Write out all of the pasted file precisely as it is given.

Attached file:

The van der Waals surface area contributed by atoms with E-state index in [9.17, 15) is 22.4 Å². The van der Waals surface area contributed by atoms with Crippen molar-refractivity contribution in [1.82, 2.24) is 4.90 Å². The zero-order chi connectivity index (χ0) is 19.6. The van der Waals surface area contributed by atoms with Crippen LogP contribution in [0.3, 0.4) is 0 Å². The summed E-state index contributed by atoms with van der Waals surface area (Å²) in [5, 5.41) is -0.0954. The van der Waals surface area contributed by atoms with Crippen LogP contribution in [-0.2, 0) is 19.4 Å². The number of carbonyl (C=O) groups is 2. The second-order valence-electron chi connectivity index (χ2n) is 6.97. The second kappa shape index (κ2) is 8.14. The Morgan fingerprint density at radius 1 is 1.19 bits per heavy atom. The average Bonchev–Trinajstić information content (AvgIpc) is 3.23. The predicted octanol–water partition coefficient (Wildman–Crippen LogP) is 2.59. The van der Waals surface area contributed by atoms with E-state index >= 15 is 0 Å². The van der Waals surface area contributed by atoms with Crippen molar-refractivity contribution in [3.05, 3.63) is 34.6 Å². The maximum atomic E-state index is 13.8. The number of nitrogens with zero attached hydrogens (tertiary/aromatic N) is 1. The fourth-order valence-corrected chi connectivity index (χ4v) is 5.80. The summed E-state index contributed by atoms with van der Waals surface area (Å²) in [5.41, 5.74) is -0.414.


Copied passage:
The van der Waals surface area contributed by atoms with E-state index in [9.17, 15) is 22.4 Å². The van der Waals surface area contributed by atoms with Crippen molar-refractivity contribution in [1.82, 2.24) is 4.90 Å². The zero-order chi connectivity index (χ0) is 19.6. The van der Waals surface area contributed by atoms with Crippen LogP contribution in [0.3, 0.4) is 0 Å². The summed E-state index contributed by atoms with van der Waals surface area (Å²) in [5, 5.41) is -0.0954. The van der Waals surface area contributed by atoms with Crippen LogP contribution in [-0.2, 0) is 19.4 Å². The number of carbonyl (C=O) groups is 2. The second-order valence-electron chi connectivity index (χ2n) is 6.97. The second kappa shape index (κ2) is 8.14. The Morgan fingerprint density at radius 1 is 1.19 bits per heavy atom. The average Bonchev–Trinajstić information content (AvgIpc) is 3.23. The predicted octanol–water partition coefficient (Wildman–Crippen LogP) is 2.59. The van der Waals surface area contributed by atoms with E-state index >= 15 is 0 Å². The van der Waals surface area contributed by atoms with Crippen molar-refractivity contribution in [3.05, 3.63) is 34.6 Å². The maximum atomic E-state index is 13.8. The number of nitrogens with zero attached hydrogens (tertiary/aromatic N) is 1. The fourth-order valence-corrected chi connectivity index (χ4v) is 5.80. The summed E-state index contributed by atoms with van der Waals surface area (Å²) in [5.41, 5.74) is -0.414.